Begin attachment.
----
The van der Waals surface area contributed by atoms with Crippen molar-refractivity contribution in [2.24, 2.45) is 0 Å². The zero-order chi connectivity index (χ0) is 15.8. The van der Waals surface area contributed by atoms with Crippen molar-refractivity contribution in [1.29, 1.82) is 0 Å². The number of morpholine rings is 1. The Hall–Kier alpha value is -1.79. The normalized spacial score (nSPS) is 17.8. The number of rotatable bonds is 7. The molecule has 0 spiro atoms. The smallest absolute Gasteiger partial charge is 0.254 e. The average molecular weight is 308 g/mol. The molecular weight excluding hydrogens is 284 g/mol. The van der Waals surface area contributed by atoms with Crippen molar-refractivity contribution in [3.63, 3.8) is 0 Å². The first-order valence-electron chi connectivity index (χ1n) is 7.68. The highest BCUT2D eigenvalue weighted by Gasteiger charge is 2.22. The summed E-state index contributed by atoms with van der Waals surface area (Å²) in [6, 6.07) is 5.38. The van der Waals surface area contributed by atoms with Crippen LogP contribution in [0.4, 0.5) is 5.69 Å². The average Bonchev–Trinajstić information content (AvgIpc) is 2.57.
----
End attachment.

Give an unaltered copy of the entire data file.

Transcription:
The van der Waals surface area contributed by atoms with Crippen molar-refractivity contribution in [2.24, 2.45) is 0 Å². The zero-order chi connectivity index (χ0) is 15.8. The van der Waals surface area contributed by atoms with Crippen molar-refractivity contribution in [1.29, 1.82) is 0 Å². The number of morpholine rings is 1. The Hall–Kier alpha value is -1.79. The normalized spacial score (nSPS) is 17.8. The number of rotatable bonds is 7. The molecule has 0 spiro atoms. The smallest absolute Gasteiger partial charge is 0.254 e. The average molecular weight is 308 g/mol. The molecular weight excluding hydrogens is 284 g/mol. The van der Waals surface area contributed by atoms with Crippen molar-refractivity contribution in [3.63, 3.8) is 0 Å². The first-order valence-electron chi connectivity index (χ1n) is 7.68. The highest BCUT2D eigenvalue weighted by Gasteiger charge is 2.22. The summed E-state index contributed by atoms with van der Waals surface area (Å²) in [6, 6.07) is 5.38. The van der Waals surface area contributed by atoms with Crippen LogP contribution in [0.4, 0.5) is 5.69 Å². The average Bonchev–Trinajstić information content (AvgIpc) is 2.57.